This article was started from the notes of a re-reading of Learnable Programming by Bret Victor.
Here’s the framing. Let’s start from first principles.
human <-> interface <-> computer.
Humans want to make things with comptuers. In order to make something you need to have a model of how it works in your head. This model needs to take into account technological realities:
However, it doesn’t neccesarily mean that you need to understand these realities deeply. Simply that your model helps you account for them. That is, we cannot abstract beyond the capibilities of computers.
On the one extreme to the left, you could make an interface building upon models that people already have in their heads. This is why Microsoft Word is so successful. The cursor is much like the tip of a pencil and the page is much like a physical page. The mapping is clear.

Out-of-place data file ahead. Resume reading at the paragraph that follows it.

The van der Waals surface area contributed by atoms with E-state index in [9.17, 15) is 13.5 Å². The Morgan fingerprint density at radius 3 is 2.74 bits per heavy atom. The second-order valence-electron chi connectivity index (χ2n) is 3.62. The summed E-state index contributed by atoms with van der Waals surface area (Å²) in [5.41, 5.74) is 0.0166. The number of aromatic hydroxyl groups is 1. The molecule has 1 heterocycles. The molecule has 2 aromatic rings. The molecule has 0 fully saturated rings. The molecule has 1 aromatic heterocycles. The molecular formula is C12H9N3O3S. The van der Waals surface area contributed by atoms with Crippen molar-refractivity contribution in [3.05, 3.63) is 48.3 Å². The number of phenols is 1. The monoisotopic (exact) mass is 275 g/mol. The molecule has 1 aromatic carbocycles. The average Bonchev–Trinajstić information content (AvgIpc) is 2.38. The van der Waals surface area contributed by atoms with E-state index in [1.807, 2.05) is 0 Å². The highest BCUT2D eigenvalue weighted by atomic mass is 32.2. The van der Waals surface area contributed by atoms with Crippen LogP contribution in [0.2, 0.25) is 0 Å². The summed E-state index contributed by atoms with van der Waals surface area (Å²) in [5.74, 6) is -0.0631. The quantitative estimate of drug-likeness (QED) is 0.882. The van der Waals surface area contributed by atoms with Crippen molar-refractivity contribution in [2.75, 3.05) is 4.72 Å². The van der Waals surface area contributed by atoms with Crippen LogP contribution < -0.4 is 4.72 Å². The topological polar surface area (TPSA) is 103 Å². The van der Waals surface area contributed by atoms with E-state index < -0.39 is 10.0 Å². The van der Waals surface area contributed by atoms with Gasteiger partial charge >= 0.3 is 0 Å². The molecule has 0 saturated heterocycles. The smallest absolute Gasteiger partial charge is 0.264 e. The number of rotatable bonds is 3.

On the other extreme to the right, you could simply have the human learn how the computer works, starting from electrons up through NAND and NOR gates, to proccessors, binary, Assembly, and C. This epitomizes Bret’s Alan Perlis quote, “To understand a program, you must become both the machine and the program.”
In the middle, you have powerful models for thinking, which take technological realities into account.
Microsoft Excel. Unless you’re coming from an accounting background, the grid model is new to you. (Side note: it wasn’t until I learned SQL that I learned that properties are at the top and rows are entities. This array of dictionaries metaphor is quite powerful. I imagine people who grow up with Airtable or Fieldbook will learn those powerful ideas seamlessly.) There are two fascinating metaphors in Excel that are incredibly easy to pick up:
$operator. It’s a great example of doing the commong thing automatically and letting you ask for a special case when you need it.